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Film academy changes rules for documentary Oscar

To pare the number of entries, feature-length documentaries will have to be reviewed by the L.A. Times and N.Y. Times in order to be eligible for an Academy Award.

January 10, 2012|By Nicole Sperling and Reed Johnson, Los Angeles Times
  • The new rules seem intent on curbing the inclusion of films like the made-for-TV George Harrison documentary by Martin Scorsese, a four-hour film that HBO intended primarily for its cable channel but added a brief theatrical qualifying run to make it eligible for Oscar consideration, even though some critics and documentary makers regarded Scorsese's film as easily among last year's best.
The new rules seem intent on curbing the inclusion of films like the made-for-TV… (Apple Corps Ltd / HBO )

A new requirement that documentary films must be reviewed by the Los Angeles Times or New York Times in order to be eligible for Oscar consideration is being touted by the Academy of Motion Picture Arts and Sciences as a way to pare down a recent glut in the number of feature films submitted — including many that air on television but may only play in one theater for one week.

But the change, which would come into effect for the 2013 Oscars, is raising concerns among some filmmakers, including members of the academy's own documentary branch, that the new rule will favor wealthier documentary makers who have professional publicists over the vast majority of colleagues who typically struggle to finance their films, let alone publicize them.

"A N.Y. Times or L.A. Times review does not make a lot of sense to me, because the academy already requires a one-week run" in a theater, said veteran documentary filmmaker Joe Berlinger, whose most recent film, "Paradise Lost 3," has made this year's shortlist for best feature documentary. "Now in addition to running ads we have to hire publicists and get guaranteed a review."

The L.A. Times already reviews nearly every film released on a commercial screen for a week in Los Angeles. The New York Times' policy is to review every film released on a commercial screen for a week in New York or Los Angeles; it also reviews some new releases screened by nonprofit groups like museums.

Other documentary makers suggested that the new requirement ignores the reality of the varied ways in which high-quality documentaries are being exhibited today, whether in movie theaters or on television.

"The changes do not address the key problem, which is 99% of the documentaries being made are not released in theaters. So tightening up the rules for theatrical release just highlights the issue all the more," Lawrence Hott, a two-time Oscar nominee, said in an email. "I would prefer to see the academy figure out a way to get rid of the theatrical requirement and recognize that the distinction between theatrical and non-theatrical for documentaries is a phony one and makes no sense in the modern world of documentary production."

The new requirement is part of a package of Oscar rule changes affecting documentaries. In addition to the review requirement, all 157 members of the documentary branch of the academy will now vote to select the nominees for best documentary and the winner will be determined by the academy's entire voting membership of 5,783. Previously, only those academy members who had viewed all the nominated documentaries in a theatrical setting were allowed to vote for the winner.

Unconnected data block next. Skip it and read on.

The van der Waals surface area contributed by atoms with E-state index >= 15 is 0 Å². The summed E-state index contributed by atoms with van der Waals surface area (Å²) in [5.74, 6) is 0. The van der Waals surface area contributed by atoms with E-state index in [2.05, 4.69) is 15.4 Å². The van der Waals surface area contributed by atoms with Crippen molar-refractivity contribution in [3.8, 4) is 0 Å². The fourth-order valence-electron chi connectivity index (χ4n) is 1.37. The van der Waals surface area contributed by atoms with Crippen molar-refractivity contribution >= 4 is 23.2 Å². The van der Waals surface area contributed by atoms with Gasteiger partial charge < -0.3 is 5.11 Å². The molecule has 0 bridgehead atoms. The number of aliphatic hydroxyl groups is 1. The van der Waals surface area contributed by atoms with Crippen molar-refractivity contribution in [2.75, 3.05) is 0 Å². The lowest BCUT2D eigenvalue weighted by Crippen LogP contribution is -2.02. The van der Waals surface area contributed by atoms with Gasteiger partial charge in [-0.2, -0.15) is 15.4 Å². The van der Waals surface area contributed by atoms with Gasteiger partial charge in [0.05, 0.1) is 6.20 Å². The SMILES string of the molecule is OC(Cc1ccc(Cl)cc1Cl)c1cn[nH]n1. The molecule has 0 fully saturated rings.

"The mission of the academy is to honor motion pictures intended for theaters," Rob Epstein, chair of the academy's documentary branch executive committee, said in an email. "Over the past two years, the documentary branch has experienced a vast increase in the number of non-theatrical documentaries, specifically, films that will not have real theatrical distribution but are merely running in a theater for one week in order to qualify for academy consideration."

Some of those films include acclaimed made-for-TV documentaries such as Martin Scorsese's George Harrison documentary (a four-hour film that HBO intended primarily for its cable channel but added a brief theatrical qualifying run to make it eligible for Oscar consideration). The new rule seems intent on curbing the inclusion of such films, even though some critics and documentary makers regarded Scorsese's film as easily among last year's best. It was reviewed by both an L.A. Times TV critic and a New York Times TV critic.

Among the films likely to be most severely affected by the rule changes will be smaller, lower-budget movies that have previously been deemed eligible for Oscar consideration after inclusion in the International Documentary Assn.'s annual DocuWeeks program, which is held for three weeks at the end of the summer in both Los Angeles and New York. Those films are often not reviewed by the two major newspapers.

"This new requirement favors wealthy filmmakers. It weights the scales toward people with money and with connections to reviewers," said Victoria Mudd, a former member of the academy's documentary executive committee who won the documentary Oscar for "Broken Rainbow" (1985), about the U.S. government's relocation of Navajo Indians. "I think it puts too much power in publicists and critics."

The new rules come during a highly creative period for documentary filmmaking, both domestically and internationally. With inexpensive digital cameras now widely available, nonfiction filmmakers face fewer technological barriers to entering the field. Still, only a handful of populist documentary makers such as Michael Moore and Morgan Spurlock ("Super Size Me"), whose movies are liberally sweetened with irreverent humor, are able to consistently attract relatively large movie theater audiences.

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